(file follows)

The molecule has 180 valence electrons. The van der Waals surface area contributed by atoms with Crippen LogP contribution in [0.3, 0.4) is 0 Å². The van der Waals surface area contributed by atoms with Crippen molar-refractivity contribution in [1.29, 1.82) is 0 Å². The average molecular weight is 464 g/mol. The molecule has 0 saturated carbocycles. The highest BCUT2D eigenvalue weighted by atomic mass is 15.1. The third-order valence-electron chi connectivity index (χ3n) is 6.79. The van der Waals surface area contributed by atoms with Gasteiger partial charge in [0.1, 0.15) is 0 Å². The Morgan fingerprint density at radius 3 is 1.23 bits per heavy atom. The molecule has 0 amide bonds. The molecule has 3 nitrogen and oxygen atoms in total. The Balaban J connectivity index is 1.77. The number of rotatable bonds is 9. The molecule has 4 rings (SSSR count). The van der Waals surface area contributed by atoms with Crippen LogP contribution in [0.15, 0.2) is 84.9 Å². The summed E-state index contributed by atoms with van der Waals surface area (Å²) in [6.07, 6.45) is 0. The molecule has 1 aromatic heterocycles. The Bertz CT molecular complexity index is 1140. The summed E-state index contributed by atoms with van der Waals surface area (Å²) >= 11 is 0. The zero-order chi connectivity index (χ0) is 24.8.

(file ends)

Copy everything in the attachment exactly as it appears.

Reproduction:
The molecule has 180 valence electrons. The van der Waals surface area contributed by atoms with Crippen LogP contribution in [0.3, 0.4) is 0 Å². The van der Waals surface area contributed by atoms with Crippen molar-refractivity contribution in [1.29, 1.82) is 0 Å². The average molecular weight is 464 g/mol. The molecule has 0 saturated carbocycles. The highest BCUT2D eigenvalue weighted by atomic mass is 15.1. The third-order valence-electron chi connectivity index (χ3n) is 6.79. The van der Waals surface area contributed by atoms with Gasteiger partial charge in [0.1, 0.15) is 0 Å². The Morgan fingerprint density at radius 3 is 1.23 bits per heavy atom. The molecule has 0 amide bonds. The molecule has 3 nitrogen and oxygen atoms in total. The Balaban J connectivity index is 1.77. The number of rotatable bonds is 9. The molecule has 4 rings (SSSR count). The van der Waals surface area contributed by atoms with Crippen LogP contribution in [0.15, 0.2) is 84.9 Å². The summed E-state index contributed by atoms with van der Waals surface area (Å²) in [6.07, 6.45) is 0. The molecule has 1 aromatic heterocycles. The Bertz CT molecular complexity index is 1140. The summed E-state index contributed by atoms with van der Waals surface area (Å²) >= 11 is 0. The zero-order chi connectivity index (χ0) is 24.8.